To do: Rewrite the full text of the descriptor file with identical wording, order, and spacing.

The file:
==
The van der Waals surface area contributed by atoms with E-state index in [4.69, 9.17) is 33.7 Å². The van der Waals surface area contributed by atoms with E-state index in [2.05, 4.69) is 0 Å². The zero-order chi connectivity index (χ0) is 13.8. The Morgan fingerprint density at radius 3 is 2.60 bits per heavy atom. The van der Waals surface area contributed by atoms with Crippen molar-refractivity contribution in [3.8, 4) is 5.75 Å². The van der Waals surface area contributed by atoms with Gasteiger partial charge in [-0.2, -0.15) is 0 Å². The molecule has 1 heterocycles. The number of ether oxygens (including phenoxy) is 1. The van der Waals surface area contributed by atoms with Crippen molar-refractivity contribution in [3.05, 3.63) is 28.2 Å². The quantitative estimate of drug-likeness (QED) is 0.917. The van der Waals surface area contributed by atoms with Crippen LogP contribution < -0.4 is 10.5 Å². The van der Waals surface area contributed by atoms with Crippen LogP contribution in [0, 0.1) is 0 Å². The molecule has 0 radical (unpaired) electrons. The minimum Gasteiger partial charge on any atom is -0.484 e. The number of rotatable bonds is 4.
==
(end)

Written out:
The van der Waals surface area contributed by atoms with E-state index in [4.69, 9.17) is 33.7 Å². The van der Waals surface area contributed by atoms with E-state index in [2.05, 4.69) is 0 Å². The zero-order chi connectivity index (χ0) is 13.8. The Morgan fingerprint density at radius 3 is 2.60 bits per heavy atom. The van der Waals surface area contributed by atoms with Crippen molar-refractivity contribution in [3.8, 4) is 5.75 Å². The van der Waals surface area contributed by atoms with Gasteiger partial charge in [-0.2, -0.15) is 0 Å². The molecule has 1 heterocycles. The number of ether oxygens (including phenoxy) is 1. The van der Waals surface area contributed by atoms with Crippen molar-refractivity contribution in [3.05, 3.63) is 28.2 Å². The quantitative estimate of drug-likeness (QED) is 0.917. The van der Waals surface area contributed by atoms with Crippen LogP contribution < -0.4 is 10.5 Å². The van der Waals surface area contributed by atoms with Crippen LogP contribution in [0, 0.1) is 0 Å². The molecule has 0 radical (unpaired) electrons. The minimum Gasteiger partial charge on any atom is -0.484 e. The number of rotatable bonds is 4.